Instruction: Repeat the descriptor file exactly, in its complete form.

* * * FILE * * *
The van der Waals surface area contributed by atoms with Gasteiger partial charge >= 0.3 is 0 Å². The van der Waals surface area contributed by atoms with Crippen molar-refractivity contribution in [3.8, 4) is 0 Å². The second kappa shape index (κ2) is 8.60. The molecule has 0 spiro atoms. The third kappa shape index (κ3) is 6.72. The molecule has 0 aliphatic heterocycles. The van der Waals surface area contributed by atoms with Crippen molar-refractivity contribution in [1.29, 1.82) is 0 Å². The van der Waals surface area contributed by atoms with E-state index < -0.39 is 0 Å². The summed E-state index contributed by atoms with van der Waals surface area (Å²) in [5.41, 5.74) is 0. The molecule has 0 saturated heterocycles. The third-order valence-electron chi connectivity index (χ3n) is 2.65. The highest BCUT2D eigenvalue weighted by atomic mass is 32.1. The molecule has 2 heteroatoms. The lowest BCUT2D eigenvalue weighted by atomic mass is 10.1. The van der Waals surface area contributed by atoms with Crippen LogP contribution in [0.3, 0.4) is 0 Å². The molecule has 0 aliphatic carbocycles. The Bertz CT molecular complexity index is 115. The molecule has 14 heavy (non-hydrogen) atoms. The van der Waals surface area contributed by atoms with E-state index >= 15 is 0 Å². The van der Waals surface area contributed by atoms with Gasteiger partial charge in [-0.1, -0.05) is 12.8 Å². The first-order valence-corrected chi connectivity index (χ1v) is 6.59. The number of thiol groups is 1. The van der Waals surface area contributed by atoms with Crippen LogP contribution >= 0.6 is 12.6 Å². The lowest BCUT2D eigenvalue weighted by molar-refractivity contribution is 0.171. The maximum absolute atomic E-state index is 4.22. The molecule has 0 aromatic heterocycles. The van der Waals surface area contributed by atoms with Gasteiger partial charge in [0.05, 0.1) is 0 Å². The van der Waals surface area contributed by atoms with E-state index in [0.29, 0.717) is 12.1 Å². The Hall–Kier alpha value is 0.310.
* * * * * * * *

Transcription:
The van der Waals surface area contributed by atoms with Gasteiger partial charge >= 0.3 is 0 Å². The van der Waals surface area contributed by atoms with Crippen molar-refractivity contribution in [3.8, 4) is 0 Å². The second kappa shape index (κ2) is 8.60. The molecule has 0 spiro atoms. The third kappa shape index (κ3) is 6.72. The molecule has 0 aliphatic heterocycles. The van der Waals surface area contributed by atoms with Crippen molar-refractivity contribution in [1.29, 1.82) is 0 Å². The van der Waals surface area contributed by atoms with E-state index < -0.39 is 0 Å². The summed E-state index contributed by atoms with van der Waals surface area (Å²) in [5.41, 5.74) is 0. The molecule has 0 saturated heterocycles. The third-order valence-electron chi connectivity index (χ3n) is 2.65. The highest BCUT2D eigenvalue weighted by atomic mass is 32.1. The molecule has 2 heteroatoms. The lowest BCUT2D eigenvalue weighted by atomic mass is 10.1. The van der Waals surface area contributed by atoms with Crippen LogP contribution in [0.3, 0.4) is 0 Å². The molecule has 0 aliphatic carbocycles. The Bertz CT molecular complexity index is 115. The molecule has 14 heavy (non-hydrogen) atoms. The van der Waals surface area contributed by atoms with E-state index >= 15 is 0 Å². The van der Waals surface area contributed by atoms with Gasteiger partial charge in [-0.1, -0.05) is 12.8 Å². The first-order valence-corrected chi connectivity index (χ1v) is 6.59. The number of thiol groups is 1. The van der Waals surface area contributed by atoms with Crippen LogP contribution >= 0.6 is 12.6 Å². The lowest BCUT2D eigenvalue weighted by molar-refractivity contribution is 0.171. The maximum absolute atomic E-state index is 4.22. The molecule has 0 aromatic heterocycles. The van der Waals surface area contributed by atoms with Gasteiger partial charge in [0.05, 0.1) is 0 Å². The van der Waals surface area contributed by atoms with E-state index in [0.29, 0.717) is 12.1 Å². The Hall–Kier alpha value is 0.310.